Washington, DC – The U.S. Department of Labor recently announced a notice of proposed rulemaking to revise regulations regarding who can be authorized by employees to act as their representative to accompany the department’s Occupational Safety and Health Administration compliance officers during physical workplace inspections.
Specifically, the proposed rule clarifies that employees may authorize an employee, or they may authorize a non-employee third party if the compliance officer determines the third party is reasonably necessary to conduct an effective and thorough inspection.
The proposed changes also clarify that third-party representatives are not limited to industrial hygienists or safety engineers, two examples included in the existing regulation. Third-party representatives may be reasonably necessary because they have skills, knowledge or experience that may help inform the compliance officer’s inspection. This information may include experience with particular hazards, workplace conditions or language skills that can improve communications between OSHA representatives and workers.
“Congress considered worker participation a key element of workplace safety and health inspections when it passed the Occupational Safety and Health Act,” explained Assistant Secretary for Occupational Safety and Health Doug Parker. “This proposal aims to make inspections more effective and ultimately make workplaces safer by increasing opportunities for employees to be represented in the inspection process.”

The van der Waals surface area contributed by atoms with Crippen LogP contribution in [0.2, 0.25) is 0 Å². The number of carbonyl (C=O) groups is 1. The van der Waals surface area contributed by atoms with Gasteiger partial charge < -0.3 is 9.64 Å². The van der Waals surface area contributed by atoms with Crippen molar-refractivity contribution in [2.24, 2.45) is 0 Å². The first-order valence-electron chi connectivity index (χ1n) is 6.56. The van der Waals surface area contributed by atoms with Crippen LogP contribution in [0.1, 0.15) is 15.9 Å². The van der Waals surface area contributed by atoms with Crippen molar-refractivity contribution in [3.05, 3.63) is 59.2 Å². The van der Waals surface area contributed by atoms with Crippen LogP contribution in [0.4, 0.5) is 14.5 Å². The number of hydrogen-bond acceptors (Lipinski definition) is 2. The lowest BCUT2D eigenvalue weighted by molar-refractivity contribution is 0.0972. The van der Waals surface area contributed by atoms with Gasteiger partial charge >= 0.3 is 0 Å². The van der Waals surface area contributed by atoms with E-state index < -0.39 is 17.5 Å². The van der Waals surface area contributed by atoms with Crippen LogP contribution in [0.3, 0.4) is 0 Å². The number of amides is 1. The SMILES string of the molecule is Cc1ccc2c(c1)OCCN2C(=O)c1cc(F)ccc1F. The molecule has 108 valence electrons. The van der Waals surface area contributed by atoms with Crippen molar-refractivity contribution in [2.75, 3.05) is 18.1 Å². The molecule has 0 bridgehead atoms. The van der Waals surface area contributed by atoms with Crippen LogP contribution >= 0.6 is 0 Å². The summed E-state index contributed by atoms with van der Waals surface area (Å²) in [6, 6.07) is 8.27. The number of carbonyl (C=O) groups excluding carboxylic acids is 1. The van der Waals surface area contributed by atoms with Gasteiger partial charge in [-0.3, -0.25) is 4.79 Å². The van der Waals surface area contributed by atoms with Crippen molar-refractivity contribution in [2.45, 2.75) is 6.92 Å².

In addition to the NPRM’s proposed revisions, OSHA is also seeking public comment on the criteria and degree of deference OSHA should give to employees’ choice of representative in determining whether a third party can participate in an inspection.
The Occupational Safety and Health Act gives the employer and employees the right to have a representative authorized by them accompany OSHA officials during a workplace inspection to aid the investigation. Employee participation and representation is critical to an inspector’s ability to complete a thorough and effective workplace investigation and helps OSHA gather information about the job site’s conditions and hazards.
The proposed revisions do not change existing regulations that give OSHA compliance officers the authority to determine if an individual is authorized by employees and to prevent someone from participating in the walkaround inspection if their conduct interferes with a fair and orderly inspection, or to limit participation to protect employer trade secrets.
Submit comments at Regulations.gov, the federal eRulemaking portal by Oct. 30, 2023. Include Docket Number OSHA-2023-0008 on all submissions. Read the Federal Register notice for more information.